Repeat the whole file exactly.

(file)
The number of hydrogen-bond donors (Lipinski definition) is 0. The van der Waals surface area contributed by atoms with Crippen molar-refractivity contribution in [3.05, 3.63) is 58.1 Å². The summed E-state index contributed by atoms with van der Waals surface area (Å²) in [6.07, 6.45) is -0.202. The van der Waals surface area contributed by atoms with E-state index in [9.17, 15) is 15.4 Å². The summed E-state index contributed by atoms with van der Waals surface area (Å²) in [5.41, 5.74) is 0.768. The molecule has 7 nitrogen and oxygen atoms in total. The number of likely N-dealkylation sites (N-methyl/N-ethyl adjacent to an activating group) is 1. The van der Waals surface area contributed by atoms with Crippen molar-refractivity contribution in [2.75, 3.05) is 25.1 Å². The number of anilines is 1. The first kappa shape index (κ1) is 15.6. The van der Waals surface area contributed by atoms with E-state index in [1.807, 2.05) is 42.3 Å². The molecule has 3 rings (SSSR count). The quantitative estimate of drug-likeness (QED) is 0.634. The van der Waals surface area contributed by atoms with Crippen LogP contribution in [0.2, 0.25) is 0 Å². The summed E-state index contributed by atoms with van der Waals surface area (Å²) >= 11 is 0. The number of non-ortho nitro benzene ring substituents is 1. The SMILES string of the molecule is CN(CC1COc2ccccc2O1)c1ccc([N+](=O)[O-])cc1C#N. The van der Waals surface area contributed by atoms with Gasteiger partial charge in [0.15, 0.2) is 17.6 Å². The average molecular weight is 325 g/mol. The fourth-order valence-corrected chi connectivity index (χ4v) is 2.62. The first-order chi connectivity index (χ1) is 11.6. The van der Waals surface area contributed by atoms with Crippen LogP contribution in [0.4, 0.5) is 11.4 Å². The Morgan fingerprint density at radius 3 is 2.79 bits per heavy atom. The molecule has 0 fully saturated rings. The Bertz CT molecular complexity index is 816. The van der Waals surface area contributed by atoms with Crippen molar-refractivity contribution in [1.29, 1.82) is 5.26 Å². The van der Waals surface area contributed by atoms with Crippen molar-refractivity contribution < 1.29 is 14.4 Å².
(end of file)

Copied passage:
The number of hydrogen-bond donors (Lipinski definition) is 0. The van der Waals surface area contributed by atoms with Crippen molar-refractivity contribution in [3.05, 3.63) is 58.1 Å². The summed E-state index contributed by atoms with van der Waals surface area (Å²) in [6.07, 6.45) is -0.202. The van der Waals surface area contributed by atoms with E-state index in [9.17, 15) is 15.4 Å². The summed E-state index contributed by atoms with van der Waals surface area (Å²) in [5.41, 5.74) is 0.768. The molecule has 7 nitrogen and oxygen atoms in total. The number of likely N-dealkylation sites (N-methyl/N-ethyl adjacent to an activating group) is 1. The van der Waals surface area contributed by atoms with Crippen molar-refractivity contribution in [2.75, 3.05) is 25.1 Å². The number of anilines is 1. The first kappa shape index (κ1) is 15.6. The van der Waals surface area contributed by atoms with E-state index in [1.807, 2.05) is 42.3 Å². The molecule has 3 rings (SSSR count). The quantitative estimate of drug-likeness (QED) is 0.634. The van der Waals surface area contributed by atoms with Crippen LogP contribution in [0.2, 0.25) is 0 Å². The summed E-state index contributed by atoms with van der Waals surface area (Å²) >= 11 is 0. The number of non-ortho nitro benzene ring substituents is 1. The SMILES string of the molecule is CN(CC1COc2ccccc2O1)c1ccc([N+](=O)[O-])cc1C#N. The van der Waals surface area contributed by atoms with Gasteiger partial charge in [0.15, 0.2) is 17.6 Å². The average molecular weight is 325 g/mol. The fourth-order valence-corrected chi connectivity index (χ4v) is 2.62. The first-order chi connectivity index (χ1) is 11.6. The van der Waals surface area contributed by atoms with Crippen LogP contribution in [0.4, 0.5) is 11.4 Å². The Morgan fingerprint density at radius 3 is 2.79 bits per heavy atom. The molecule has 0 fully saturated rings. The Bertz CT molecular complexity index is 816. The van der Waals surface area contributed by atoms with Crippen molar-refractivity contribution in [1.29, 1.82) is 5.26 Å². The van der Waals surface area contributed by atoms with Crippen molar-refractivity contribution < 1.29 is 14.4 Å².